Owens (Stephan James) was raised in the humble surroundings of his Alabama home, and was the first in his family to go to college. He opted for Ohio thanks to the reputation of coach – and former track and field athlete – Larry Snyder (Jason Sudeikis). Though possessing a remarkable natural talent, and blistering pace, Snyder remains tough on his new student, though is confident that he will be ready to compete at the forthcoming, 1936 Berlin Olympic Games. But with the tyrannical leader Hitler starting to make his mark, questions as to whether the US will even be taking part remain, with Avery Brundage (Jeremy Irons) entrusted to fly over to Germany and decided if a boycott is necessary. Owens has a moral issue of his own to contend with, having to decide whether he should make a stand against the fascist regime, or conversely, prove that no matter what race or religion you may be, you can still come out a champion.
Race makes for a distinctly unsubtle piece of cinema, that simply doesn’t put enough faith in the incredible set of events that took place. A traditional story of the underdog with immense socio-political layers and ramifications, Hopkins, alongside screenwriters Joe Shrapnel and Anna Waterhouse, seem reluctant to let that prevail, instead presenting this tale in such a cliched, overtly cinematic fashion. Just take Selma, Ava DuVernay’s striking biopic on the life of Martin Luther King – we didn’t even see the ‘I have a dream…’ speech, nor do we see the moment he was shot dead. We witness other aspects of his life and have them be emblematic of everything he stood for, and it makes for a more powerful endeavour as a result. Race seems intent in covering too much ground, and without any real focus, where it would beneficial to choose a specific strand and use that to build the narrative upon. We don’t have to see everything.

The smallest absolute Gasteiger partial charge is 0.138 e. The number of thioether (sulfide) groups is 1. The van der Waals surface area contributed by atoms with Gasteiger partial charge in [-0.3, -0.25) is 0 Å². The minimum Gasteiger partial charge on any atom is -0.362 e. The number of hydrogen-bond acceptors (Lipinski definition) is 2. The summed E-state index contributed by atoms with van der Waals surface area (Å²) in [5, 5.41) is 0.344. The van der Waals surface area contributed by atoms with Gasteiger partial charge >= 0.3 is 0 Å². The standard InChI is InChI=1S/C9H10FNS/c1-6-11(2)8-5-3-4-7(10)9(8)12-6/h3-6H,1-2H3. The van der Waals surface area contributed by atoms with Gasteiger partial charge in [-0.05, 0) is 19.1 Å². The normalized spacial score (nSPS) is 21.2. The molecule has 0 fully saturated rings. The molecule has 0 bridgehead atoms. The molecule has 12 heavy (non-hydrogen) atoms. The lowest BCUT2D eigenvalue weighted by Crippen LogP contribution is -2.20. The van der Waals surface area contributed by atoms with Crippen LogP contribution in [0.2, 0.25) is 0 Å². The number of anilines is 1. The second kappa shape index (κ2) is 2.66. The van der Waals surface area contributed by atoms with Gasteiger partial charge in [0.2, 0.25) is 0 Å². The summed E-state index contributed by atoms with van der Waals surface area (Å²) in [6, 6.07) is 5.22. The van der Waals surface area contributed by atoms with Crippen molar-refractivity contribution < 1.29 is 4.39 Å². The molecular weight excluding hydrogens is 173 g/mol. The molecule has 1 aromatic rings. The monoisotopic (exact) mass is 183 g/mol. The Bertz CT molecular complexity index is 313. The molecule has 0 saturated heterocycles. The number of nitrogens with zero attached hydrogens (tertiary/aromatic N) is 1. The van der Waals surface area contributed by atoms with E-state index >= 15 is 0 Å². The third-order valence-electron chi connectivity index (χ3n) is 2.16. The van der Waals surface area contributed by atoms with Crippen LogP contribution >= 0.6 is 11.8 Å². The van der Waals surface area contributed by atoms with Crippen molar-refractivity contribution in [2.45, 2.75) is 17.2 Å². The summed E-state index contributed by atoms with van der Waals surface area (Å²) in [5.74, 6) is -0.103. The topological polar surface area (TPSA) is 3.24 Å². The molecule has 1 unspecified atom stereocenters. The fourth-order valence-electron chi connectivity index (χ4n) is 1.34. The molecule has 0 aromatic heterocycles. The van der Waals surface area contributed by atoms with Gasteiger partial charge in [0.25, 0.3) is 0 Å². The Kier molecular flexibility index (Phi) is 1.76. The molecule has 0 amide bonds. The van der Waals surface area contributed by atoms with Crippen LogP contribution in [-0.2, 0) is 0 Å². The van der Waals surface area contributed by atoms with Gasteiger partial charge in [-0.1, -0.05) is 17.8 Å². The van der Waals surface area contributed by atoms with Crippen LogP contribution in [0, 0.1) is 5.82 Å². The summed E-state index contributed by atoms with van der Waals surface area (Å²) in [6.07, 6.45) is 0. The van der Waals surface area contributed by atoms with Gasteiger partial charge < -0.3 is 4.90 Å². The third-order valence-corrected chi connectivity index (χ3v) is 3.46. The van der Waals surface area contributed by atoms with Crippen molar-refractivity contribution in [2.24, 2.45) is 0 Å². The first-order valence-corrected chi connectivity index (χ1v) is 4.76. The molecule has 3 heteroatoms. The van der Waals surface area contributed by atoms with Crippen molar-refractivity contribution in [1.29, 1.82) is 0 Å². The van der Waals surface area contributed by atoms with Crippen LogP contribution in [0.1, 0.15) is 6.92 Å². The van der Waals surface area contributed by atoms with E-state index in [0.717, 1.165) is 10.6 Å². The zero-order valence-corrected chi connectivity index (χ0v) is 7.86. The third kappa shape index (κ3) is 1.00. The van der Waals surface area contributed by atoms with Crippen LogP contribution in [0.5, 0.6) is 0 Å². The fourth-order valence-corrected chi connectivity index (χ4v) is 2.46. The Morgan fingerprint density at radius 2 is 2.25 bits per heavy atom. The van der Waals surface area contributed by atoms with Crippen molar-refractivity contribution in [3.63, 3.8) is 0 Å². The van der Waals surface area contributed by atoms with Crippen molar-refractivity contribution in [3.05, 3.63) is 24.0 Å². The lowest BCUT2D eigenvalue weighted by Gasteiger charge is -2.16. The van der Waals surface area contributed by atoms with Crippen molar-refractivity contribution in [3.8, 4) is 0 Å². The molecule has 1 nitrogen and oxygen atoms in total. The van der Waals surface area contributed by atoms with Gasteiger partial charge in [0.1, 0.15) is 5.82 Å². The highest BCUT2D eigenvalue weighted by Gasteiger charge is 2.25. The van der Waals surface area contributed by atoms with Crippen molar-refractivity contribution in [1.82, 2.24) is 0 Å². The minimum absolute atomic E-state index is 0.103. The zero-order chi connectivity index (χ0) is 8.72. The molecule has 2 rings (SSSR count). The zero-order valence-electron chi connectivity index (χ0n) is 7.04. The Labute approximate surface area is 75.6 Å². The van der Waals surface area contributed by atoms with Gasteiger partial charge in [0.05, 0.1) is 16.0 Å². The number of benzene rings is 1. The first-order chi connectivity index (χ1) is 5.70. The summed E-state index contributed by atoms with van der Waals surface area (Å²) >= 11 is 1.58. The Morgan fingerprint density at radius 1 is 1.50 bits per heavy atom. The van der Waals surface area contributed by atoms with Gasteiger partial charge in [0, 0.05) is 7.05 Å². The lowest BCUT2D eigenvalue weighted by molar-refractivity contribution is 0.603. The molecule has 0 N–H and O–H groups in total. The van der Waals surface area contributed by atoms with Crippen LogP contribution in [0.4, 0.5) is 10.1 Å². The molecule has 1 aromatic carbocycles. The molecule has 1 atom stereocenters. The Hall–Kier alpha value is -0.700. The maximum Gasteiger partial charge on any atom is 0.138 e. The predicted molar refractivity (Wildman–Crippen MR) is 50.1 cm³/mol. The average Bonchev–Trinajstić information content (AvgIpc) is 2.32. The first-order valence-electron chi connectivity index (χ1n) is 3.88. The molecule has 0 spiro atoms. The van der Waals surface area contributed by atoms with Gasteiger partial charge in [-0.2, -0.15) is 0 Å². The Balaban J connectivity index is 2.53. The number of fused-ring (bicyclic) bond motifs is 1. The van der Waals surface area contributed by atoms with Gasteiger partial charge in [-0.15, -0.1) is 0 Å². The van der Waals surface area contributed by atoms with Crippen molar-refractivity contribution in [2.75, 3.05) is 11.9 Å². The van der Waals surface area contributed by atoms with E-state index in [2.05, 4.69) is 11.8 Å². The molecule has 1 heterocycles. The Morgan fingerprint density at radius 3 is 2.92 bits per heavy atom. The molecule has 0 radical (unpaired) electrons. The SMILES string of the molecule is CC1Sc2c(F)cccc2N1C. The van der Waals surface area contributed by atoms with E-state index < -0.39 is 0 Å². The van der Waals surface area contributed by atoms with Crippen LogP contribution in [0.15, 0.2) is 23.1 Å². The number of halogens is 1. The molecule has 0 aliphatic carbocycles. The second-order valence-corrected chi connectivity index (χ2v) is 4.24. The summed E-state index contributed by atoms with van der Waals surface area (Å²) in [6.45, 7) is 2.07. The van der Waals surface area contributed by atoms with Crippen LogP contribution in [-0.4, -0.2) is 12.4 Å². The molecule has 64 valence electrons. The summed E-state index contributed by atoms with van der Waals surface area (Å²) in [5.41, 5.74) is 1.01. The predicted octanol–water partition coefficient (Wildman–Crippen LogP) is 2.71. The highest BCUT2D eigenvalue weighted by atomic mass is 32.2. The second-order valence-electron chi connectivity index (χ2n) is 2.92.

The music is very manipulative too, with such a faux-inspiring, Chariots of Fire-esque score prominent throughout. Then when the Nazis come on the screen the music becomes dark and sinister, turning them into pantomime villains of sorts. The unnatural dialogue doesn’t help matters either, as it simply isn’t how people converse. As such it creates a distance between the film and viewer and threatens our investment in the piece. When dealing with a biopic you should either be overtly, and deliberately surreal in your approach, or abide by the unspoken commitment to reality that derives from telling a true story – and this does neither of those two things, falling carelessly in between.
On a more positive side, it’s important that we don’t deviate away from Owens’ flaws and imperfections, as we cast our eye over his romantic misdemeanours, in what is far from a sycophantic piece of cinema. But then again, we do brush over them and we’re rarely given the opportunity to digest and ponder over any one thing, with so much crammed into this production. A frustrating ticking of boxes springs to mind.